The PEOPLE of the State of New York, Respondent, v. Donald BLUME, Appellant.
Appeal from a judgment of the County Court of Sullivan County (LaBuda, J.), rendered May 5, 2010, upon a verdict convicting defendant of the crimes of robbery in the second degree (two counts) and criminal possession of a weapon in the second degree.
On the evening of April 26, 2009, defendant and codefendants Frederick Pagan and Lynn Thomas, together with Toni DiLauro, Angelo Rivera and Ryan Ward, gathered at an apartment in the Village of Liberty, Sullivan County. According to DiLauro and Thomas, who are sisters, the conversation soon turned to how the group, some of whom already had partaken of drugs and alcohol earlier that day, might acquire additional quantities of crack cocaine. After Thomas nixed an initial plan to rob a local drug dealer, she contacted a cab driver she knew (hereinafter the victim) and asked him to meet her in a particular parking lot with change for a $100 bill. According to DiLauro, the revised plan was for Thomas—a prostitute—to have sex with the victim in order to obtain the funds needed to purchase additional drugs.
The group piled into Rivera's vehicle and proceeded to the appointed location. While en route, DiLauro testified, defendant questioned the need for Thomas to have sex with the victim, stating, “[W]hy does she have to do this, we could just rob him.”1 Upon arrival, defendant, Pagan, Thomas and Ward exited the vehicle and walked to the agreed-upon meeting spot, with Ward stopping along the way at his father's apartment to retrieve three hooded sweatshirts. Rivera and DiLauro remained with the vehicle. Thomas testified that upon rendezvousing with the victim, she and Pagan climbed into the back seat of the cab. As the victim turned to speak with the duo, defendant appeared and opened the driver-side door, and he and Pagan began punching the victim. As the struggle continued, the victim pulled out his loaded handgun and pointed it at defendant.2 The gun failed to fire, however, and defendant eventually wrestled the gun away from the victim. In the interim, Ward entered the cab through the passenger-side door and joined the fray. Ultimately, the victim was pulled from the cab and pistol-whipped, after which defendant, Pagan, Thomas and Ward fled with the victim's wallet, cash and gun.3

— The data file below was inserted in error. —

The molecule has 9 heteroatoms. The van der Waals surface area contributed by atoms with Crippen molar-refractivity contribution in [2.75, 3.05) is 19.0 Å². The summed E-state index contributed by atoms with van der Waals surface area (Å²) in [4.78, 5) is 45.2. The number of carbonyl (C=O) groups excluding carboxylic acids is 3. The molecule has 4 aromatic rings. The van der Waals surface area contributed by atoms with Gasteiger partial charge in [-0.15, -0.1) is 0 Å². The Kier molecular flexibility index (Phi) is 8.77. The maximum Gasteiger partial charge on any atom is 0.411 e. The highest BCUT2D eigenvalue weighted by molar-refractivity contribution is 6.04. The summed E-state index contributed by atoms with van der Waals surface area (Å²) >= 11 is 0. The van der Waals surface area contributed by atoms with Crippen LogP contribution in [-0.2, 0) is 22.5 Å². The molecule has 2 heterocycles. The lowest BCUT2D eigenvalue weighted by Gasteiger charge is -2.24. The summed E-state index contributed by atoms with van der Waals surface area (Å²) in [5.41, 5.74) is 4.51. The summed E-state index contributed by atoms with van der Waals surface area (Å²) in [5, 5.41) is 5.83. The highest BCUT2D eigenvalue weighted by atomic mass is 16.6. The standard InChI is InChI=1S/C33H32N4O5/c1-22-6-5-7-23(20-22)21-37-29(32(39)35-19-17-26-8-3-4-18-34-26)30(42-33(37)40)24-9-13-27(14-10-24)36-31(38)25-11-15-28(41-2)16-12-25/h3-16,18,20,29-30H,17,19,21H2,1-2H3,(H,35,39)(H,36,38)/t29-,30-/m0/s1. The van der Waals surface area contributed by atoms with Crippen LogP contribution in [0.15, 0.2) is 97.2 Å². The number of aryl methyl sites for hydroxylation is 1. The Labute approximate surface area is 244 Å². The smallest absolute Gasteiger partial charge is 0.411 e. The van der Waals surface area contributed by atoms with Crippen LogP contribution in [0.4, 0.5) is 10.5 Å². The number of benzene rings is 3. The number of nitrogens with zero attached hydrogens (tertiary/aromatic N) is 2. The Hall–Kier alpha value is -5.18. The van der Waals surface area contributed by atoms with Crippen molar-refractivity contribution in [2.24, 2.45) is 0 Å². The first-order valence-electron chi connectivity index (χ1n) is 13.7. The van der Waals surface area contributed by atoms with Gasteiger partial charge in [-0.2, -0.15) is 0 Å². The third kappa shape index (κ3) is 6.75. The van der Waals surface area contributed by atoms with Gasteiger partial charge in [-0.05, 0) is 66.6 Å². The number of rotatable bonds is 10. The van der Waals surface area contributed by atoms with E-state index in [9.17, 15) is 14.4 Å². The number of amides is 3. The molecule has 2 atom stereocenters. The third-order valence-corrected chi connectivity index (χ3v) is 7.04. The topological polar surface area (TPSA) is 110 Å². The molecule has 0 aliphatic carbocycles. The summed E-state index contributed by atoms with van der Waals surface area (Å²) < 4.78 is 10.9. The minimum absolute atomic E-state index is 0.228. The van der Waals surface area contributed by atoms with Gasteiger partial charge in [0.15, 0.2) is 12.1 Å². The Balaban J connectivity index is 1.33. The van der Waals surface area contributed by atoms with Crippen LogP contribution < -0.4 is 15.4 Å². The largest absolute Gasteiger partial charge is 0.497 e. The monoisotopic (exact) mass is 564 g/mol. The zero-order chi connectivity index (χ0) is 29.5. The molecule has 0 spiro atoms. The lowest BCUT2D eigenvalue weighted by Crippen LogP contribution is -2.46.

Upon returning to Rivera's vehicle, the group-now minus Rivera, who left and walked to a friend's house—departed the scene. According to DiLauro and Thomas, defendant was waving the victim's gun around the car and bragging about his role in the attack.4 After stopping briefly to dispose of the hooded sweatshirts in a wooded area, the group proceeded to a local gas station, where defendant was captured on video surveillance purchasing gasoline.
Defendant, Pagan and Thomas subsequently were indicted and charged with robbery in the second degree (two counts) and criminal possession of a weapon in the second degree. Thomas pleaded guilty and testified against defendant and Pagan, who were tried jointly—albeit with separate juries. Defendant was convicted as charged and thereafter sentenced to an aggregate prison term of 22 years followed by a period of postrelease supervision.5 Defendant now appeals.
We affirm. The various arguments raised by defendant are either unpreserved for our review or lacking in merit. As to the asserted Wade violation, County Court indicated that it would not be conducting a Wade hearing with respect to defendant because, as noted previously, the victim was unable to identify defendant as one of his attackers and the People did not intend to pursue any such identification testimony at trial. Defendant voiced no objection to County Court's ruling and, therefore, his present argument is unpreserved for our review (see CPL 470.05; People v. Belle, 74 AD3d 1477, 1480 , lv denied 15 NY3d 918  ). Moreover, we discern no circumstances that would warrant the exercise of our interest of justice jurisdiction in this regard.